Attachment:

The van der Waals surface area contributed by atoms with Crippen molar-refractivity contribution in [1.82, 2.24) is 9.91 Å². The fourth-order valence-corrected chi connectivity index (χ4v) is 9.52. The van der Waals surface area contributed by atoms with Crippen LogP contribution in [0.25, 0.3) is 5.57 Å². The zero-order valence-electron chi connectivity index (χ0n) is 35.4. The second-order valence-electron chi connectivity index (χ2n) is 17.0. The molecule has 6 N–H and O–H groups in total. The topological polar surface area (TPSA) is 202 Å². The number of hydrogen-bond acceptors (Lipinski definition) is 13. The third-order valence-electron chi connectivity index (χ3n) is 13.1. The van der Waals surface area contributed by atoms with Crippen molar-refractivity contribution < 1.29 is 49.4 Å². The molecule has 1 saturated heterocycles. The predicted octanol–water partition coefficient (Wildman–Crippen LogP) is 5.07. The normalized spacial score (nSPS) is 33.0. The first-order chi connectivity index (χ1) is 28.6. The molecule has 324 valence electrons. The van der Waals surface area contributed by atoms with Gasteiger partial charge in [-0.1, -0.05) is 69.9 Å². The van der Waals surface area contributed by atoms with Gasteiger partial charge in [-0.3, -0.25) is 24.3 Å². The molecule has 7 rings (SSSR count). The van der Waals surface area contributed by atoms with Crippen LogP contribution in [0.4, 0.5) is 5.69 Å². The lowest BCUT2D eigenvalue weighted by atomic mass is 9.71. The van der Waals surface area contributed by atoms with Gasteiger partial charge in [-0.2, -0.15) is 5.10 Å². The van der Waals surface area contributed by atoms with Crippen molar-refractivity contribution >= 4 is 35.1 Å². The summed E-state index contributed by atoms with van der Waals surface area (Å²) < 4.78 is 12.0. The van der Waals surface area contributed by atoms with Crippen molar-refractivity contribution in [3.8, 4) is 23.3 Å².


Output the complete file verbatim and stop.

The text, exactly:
The van der Waals surface area contributed by atoms with Crippen molar-refractivity contribution in [1.82, 2.24) is 9.91 Å². The fourth-order valence-corrected chi connectivity index (χ4v) is 9.52. The van der Waals surface area contributed by atoms with Crippen LogP contribution in [0.25, 0.3) is 5.57 Å². The zero-order valence-electron chi connectivity index (χ0n) is 35.4. The second-order valence-electron chi connectivity index (χ2n) is 17.0. The molecule has 6 N–H and O–H groups in total. The topological polar surface area (TPSA) is 202 Å². The number of hydrogen-bond acceptors (Lipinski definition) is 13. The third-order valence-electron chi connectivity index (χ3n) is 13.1. The van der Waals surface area contributed by atoms with Crippen molar-refractivity contribution < 1.29 is 49.4 Å². The molecule has 1 saturated heterocycles. The predicted octanol–water partition coefficient (Wildman–Crippen LogP) is 5.07. The normalized spacial score (nSPS) is 33.0. The first-order chi connectivity index (χ1) is 28.6. The molecule has 324 valence electrons. The van der Waals surface area contributed by atoms with Gasteiger partial charge in [-0.1, -0.05) is 69.9 Å². The van der Waals surface area contributed by atoms with Gasteiger partial charge in [-0.3, -0.25) is 24.3 Å². The molecule has 7 rings (SSSR count). The van der Waals surface area contributed by atoms with Crippen LogP contribution in [0.4, 0.5) is 5.69 Å². The lowest BCUT2D eigenvalue weighted by atomic mass is 9.71. The van der Waals surface area contributed by atoms with Gasteiger partial charge in [-0.2, -0.15) is 5.10 Å². The van der Waals surface area contributed by atoms with Crippen molar-refractivity contribution >= 4 is 35.1 Å². The summed E-state index contributed by atoms with van der Waals surface area (Å²) < 4.78 is 12.0. The van der Waals surface area contributed by atoms with Crippen molar-refractivity contribution in [3.8, 4) is 23.3 Å².